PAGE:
According to the Celestial Dome theory, the sky is regarded in effect as a solid dome. An airplane is assumed to be flying so close to this impermeable surface that a Venturi tube is created between the sky and the upper surface of the wing. Likewise, the earth is regarded as being so close that it and the lower surface of the wing form a Venturi tube .

Lift is explained by these assumed Venturi tubes. As with most popular myths, including ETT, the case of an asymmetric section at zero angle of attack is emphasized. The reason for this bias is that all myths have the same objective of avoiding the real cause of circulation: the Kutta condition. The special case of the asymmetric wing at zero angle of attack permits a blossoming of plausible alternatives to the scientific explanation, based on the difference in shape between upper and lower surface. In this case the claim is that the "high" upper surface--relative to the chord line, which is in fact an arbitary convention, but which is invariably treated as a physically significant feature in these fallacious arguments--and the sky "squeeze" the upper flowtubes into a narrow passage. Pressure is reduced, and lift results.

Tips[edit]

Base page name[edit]

Hello Mark.camp

Links[edit]

, and welcome to Wikipedia!

Helpful pages[edit]

Escaping control sequences[edit]

using ~~~~); this will automatically produce your name

Don't know what this sequence does[edit]

or place {{helpme}} on your talk page

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Reference to User[edit]

Dolphin51

Link to User talk page[edit]

(this takes you to Dolphins talk pg)

Lift doing work[edit]

I updated Dolphin51's talk page, you can go there and delete this section from here if you want.

  • Jeffareid wrote about the lift force doing work on the air. My view is that, when we are viewing an airplane in flight from the inertial reference frame attached to the atmosphere, lift never does work because it is, by definition, the component of the aerodynamic force perpendicular to the velocity of the airplane. Even though lift is perpendicular to the direction of an aircraft, it's not perpendicular to the surfaces of the wings which have an effective angle of attack and divert the air downwards. There is a non-zero vertical component of distance that the surfaces of a wing (both upper and lower) interact with the air. It would seem that the work done would equal lift times this non-zero component of distance. Using the air as a frame of reference, after an aircraft flies through a volume of air, most of the resultant air flow is downwards, corresponding to lift, and some forwards, corresponding to drag. Note that the downwards force applied by gravity onto the aircraft, and from the aircraft onto the air, is eventually transmitted through the air onto the surface of the earth (spread out over a much larger area), which "reacts" with an equal and opposing upwards force. The downforce of the atmosphere onto the the earths surface includes the weight of the air and any object that the air is supporting (after taking into account vertical components of acceleration). Without getting into how it happens, a wing works because it diverts (accelerates) the air downwards (lift), at the cost of diverting some air forwards (drag). Jeffareid (talk) 11:12, 16 February 2009 (UTC)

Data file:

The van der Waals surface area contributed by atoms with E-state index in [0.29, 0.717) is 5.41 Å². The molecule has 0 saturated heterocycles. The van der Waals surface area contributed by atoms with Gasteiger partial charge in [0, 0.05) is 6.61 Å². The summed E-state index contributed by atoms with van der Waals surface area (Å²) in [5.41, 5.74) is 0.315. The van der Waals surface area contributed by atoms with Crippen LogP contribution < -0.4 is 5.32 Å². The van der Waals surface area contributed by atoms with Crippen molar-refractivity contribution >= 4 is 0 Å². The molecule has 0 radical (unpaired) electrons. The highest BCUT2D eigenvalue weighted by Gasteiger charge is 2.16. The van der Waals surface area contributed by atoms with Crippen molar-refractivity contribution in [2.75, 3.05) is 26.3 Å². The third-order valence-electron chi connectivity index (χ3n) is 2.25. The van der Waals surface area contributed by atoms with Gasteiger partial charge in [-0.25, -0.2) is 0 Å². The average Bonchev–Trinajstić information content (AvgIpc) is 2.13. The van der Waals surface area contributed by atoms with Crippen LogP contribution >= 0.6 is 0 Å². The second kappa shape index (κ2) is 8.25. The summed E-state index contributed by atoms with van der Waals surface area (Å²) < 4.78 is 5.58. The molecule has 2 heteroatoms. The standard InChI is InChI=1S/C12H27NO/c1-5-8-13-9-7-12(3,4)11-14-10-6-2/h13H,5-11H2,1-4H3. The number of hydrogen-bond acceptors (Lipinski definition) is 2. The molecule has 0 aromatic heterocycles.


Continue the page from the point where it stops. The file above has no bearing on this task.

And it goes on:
You wrote
"Even though lift is perpendicular to the direction of an aircraft, it's not perpendicular to the surfaces of the wings which have an effective angle of attack and divert the air downwards."
Agree, it's not relevant that lift is normal to direction of motion of the aircraft. By the definition of work, any small surface whose normal has a component in the direction of motion of the adjacent parcel of air is doing positive work on that parcel.
Likewise, on the upper surface of the wing aft of the max chord point, the air is doing positive work on the wing, losing energy and transferring it to the wing.Mark.camp (talk) 22:46, 16 February 2009 (UTC)
I call this "void theory", if an air flow doesn't follow (or fill in via turbulence) a convex surface, then a void would be created. Because air has momentum (and viscosity), it can't fill in the void instaneously, so the result is an acceleration of air towards the "void" region, coexisting with a reduction in pressure. I've been acused (or credited?) of inventing "void theory", but the Wiki article on wing mentions the same concept: In that case a low pressure region is generated on the upper surface of the wing which draws the air above the wing downwards towards what would otherwise be a void after the wing had passed. Wing. It's similar to form drag, except that it results in acceleration of air perpendicular to the direction of travel because of an effective angle of attack. Jeffareid (talk) 00:32, 17 February 2009 (UTC)